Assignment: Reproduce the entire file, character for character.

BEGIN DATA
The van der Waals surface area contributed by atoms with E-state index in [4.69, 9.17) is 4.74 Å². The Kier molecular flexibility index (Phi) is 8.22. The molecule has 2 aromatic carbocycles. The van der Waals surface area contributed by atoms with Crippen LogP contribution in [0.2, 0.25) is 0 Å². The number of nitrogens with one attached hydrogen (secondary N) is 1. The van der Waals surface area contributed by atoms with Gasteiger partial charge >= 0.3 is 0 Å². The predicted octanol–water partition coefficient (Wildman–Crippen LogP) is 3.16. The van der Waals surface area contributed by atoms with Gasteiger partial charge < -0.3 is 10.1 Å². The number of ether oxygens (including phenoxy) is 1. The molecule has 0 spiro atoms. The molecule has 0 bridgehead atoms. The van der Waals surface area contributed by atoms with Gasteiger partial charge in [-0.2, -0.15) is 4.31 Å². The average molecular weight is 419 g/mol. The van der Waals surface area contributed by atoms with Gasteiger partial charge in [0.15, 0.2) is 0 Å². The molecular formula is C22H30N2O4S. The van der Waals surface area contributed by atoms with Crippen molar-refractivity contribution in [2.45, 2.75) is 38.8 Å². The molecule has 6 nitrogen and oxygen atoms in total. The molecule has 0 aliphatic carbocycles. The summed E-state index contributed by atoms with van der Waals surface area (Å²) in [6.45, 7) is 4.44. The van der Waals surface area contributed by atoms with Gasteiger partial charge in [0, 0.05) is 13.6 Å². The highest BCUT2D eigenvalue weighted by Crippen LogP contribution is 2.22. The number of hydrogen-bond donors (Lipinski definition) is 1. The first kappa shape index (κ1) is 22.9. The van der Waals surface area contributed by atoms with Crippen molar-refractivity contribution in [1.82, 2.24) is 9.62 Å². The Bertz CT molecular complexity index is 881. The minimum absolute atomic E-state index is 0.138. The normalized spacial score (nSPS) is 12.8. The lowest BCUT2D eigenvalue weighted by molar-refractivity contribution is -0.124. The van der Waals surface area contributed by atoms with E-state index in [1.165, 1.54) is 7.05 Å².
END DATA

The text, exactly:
The van der Waals surface area contributed by atoms with E-state index in [4.69, 9.17) is 4.74 Å². The Kier molecular flexibility index (Phi) is 8.22. The molecule has 2 aromatic carbocycles. The van der Waals surface area contributed by atoms with Crippen LogP contribution in [0.2, 0.25) is 0 Å². The number of nitrogens with one attached hydrogen (secondary N) is 1. The van der Waals surface area contributed by atoms with Gasteiger partial charge >= 0.3 is 0 Å². The predicted octanol–water partition coefficient (Wildman–Crippen LogP) is 3.16. The van der Waals surface area contributed by atoms with Gasteiger partial charge < -0.3 is 10.1 Å². The number of ether oxygens (including phenoxy) is 1. The molecule has 0 spiro atoms. The molecule has 0 bridgehead atoms. The van der Waals surface area contributed by atoms with Gasteiger partial charge in [-0.2, -0.15) is 4.31 Å². The average molecular weight is 419 g/mol. The van der Waals surface area contributed by atoms with Gasteiger partial charge in [0.15, 0.2) is 0 Å². The molecular formula is C22H30N2O4S. The van der Waals surface area contributed by atoms with Crippen molar-refractivity contribution in [2.45, 2.75) is 38.8 Å². The molecule has 6 nitrogen and oxygen atoms in total. The molecule has 0 aliphatic carbocycles. The summed E-state index contributed by atoms with van der Waals surface area (Å²) in [6.45, 7) is 4.44. The van der Waals surface area contributed by atoms with Gasteiger partial charge in [0, 0.05) is 13.6 Å². The highest BCUT2D eigenvalue weighted by Crippen LogP contribution is 2.22. The number of hydrogen-bond donors (Lipinski definition) is 1. The first kappa shape index (κ1) is 22.9. The van der Waals surface area contributed by atoms with Crippen molar-refractivity contribution in [1.82, 2.24) is 9.62 Å². The Bertz CT molecular complexity index is 881. The minimum absolute atomic E-state index is 0.138. The normalized spacial score (nSPS) is 12.8. The lowest BCUT2D eigenvalue weighted by molar-refractivity contribution is -0.124. The van der Waals surface area contributed by atoms with E-state index in [1.165, 1.54) is 7.05 Å².